Wildfire destroys more than 100 Colorado homes
Denver – A growing wildfire destroyed more than 100 homes in the Colorado mountains, while other blazes across the parched U.S. West kept hundreds of other homes under evacuation orders Tuesday and derailed holiday plans.
Authorities announced late Monday that a fire near Fort Garland, about 205 miles southwest of Denver, had destroyed 104 homes in a mountain housing development started by multimillionaire publisher Malcolm Forbes in the 1970s. The damage toll could rise because the burn area is still being surveyed.
Tamara Estes’ family cabin, which her parents had built in 1963 using wood and rocks from the land, was among the homes destroyed.
“I think it’s sinking in more now. But we’re just crying,” she said. “My grandmother’s antique dining table and her hutch are gone.”
“It was a sacred place to us,” she added.
Andy and Robyn Kuehler watched their cabin burn down remotely. The couple monitored the cabin’s surveillance video from their primary residence in Nebraska and watched as the ash and embers turned into roaring flames.
“We just got confirmation last night that the house was completely gone. It’s … a very sickening feeling watching the fire coming towards the house,” the couple wrote in an email Tuesday.
The blaze, labeled the Spring Fire, is one of six large wildfires burning in Colorado and is the largest at 123 square miles – about five times the size of New York’s Manhattan. While investigators believe it was started by a spark from a fire pit, other fires, like one that began burning in wilderness near Fairplay, were started by lightning.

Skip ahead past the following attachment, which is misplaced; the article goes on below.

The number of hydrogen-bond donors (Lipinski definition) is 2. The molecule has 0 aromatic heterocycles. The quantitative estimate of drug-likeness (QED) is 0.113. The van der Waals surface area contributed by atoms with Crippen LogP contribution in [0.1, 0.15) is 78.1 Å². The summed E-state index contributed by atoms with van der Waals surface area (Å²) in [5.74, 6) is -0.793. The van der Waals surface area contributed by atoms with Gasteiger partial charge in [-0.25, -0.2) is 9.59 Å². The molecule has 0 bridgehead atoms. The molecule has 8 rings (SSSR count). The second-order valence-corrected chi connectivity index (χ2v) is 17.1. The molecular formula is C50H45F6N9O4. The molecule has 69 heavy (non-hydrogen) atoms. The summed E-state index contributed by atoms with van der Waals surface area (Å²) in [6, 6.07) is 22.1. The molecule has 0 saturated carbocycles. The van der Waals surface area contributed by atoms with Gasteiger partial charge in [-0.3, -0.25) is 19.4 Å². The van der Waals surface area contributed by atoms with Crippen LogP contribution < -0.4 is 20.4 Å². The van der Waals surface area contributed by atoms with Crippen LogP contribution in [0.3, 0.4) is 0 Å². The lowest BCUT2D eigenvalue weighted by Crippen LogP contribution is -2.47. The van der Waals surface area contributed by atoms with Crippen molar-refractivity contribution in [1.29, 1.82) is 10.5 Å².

Nearly 60 large, active blazes are burning across the West, including nine in New Mexico and six each in Utah and California, according to the National Interagency Fire Center.
In Utah, authorities have evacuated 200 to 300 homes because of a growing wildfire near a popular fishing reservoir southeast of Salt Lake City amid hot temperatures and high winds. Several structures have been lost since the fire started Sunday, but it’s unclear how many, said Jason Curry of the Utah Division of Forest, Fire and State Lands.
Darren Lewis and his extended family planned to spend the Fourth of July at a cabin built nearly 50 years ago by his father and uncle in a wilderness area nestled between canyons and near a mountain river.
Instead, Lewis and his family will spend the holiday nervously waiting to hear if a half-century of family memories go up in smoke because of the fire, which has grown to 47 square miles.
Meanwhile, a wind-fueled wildfire in Northern California was threatening 900 buildings.
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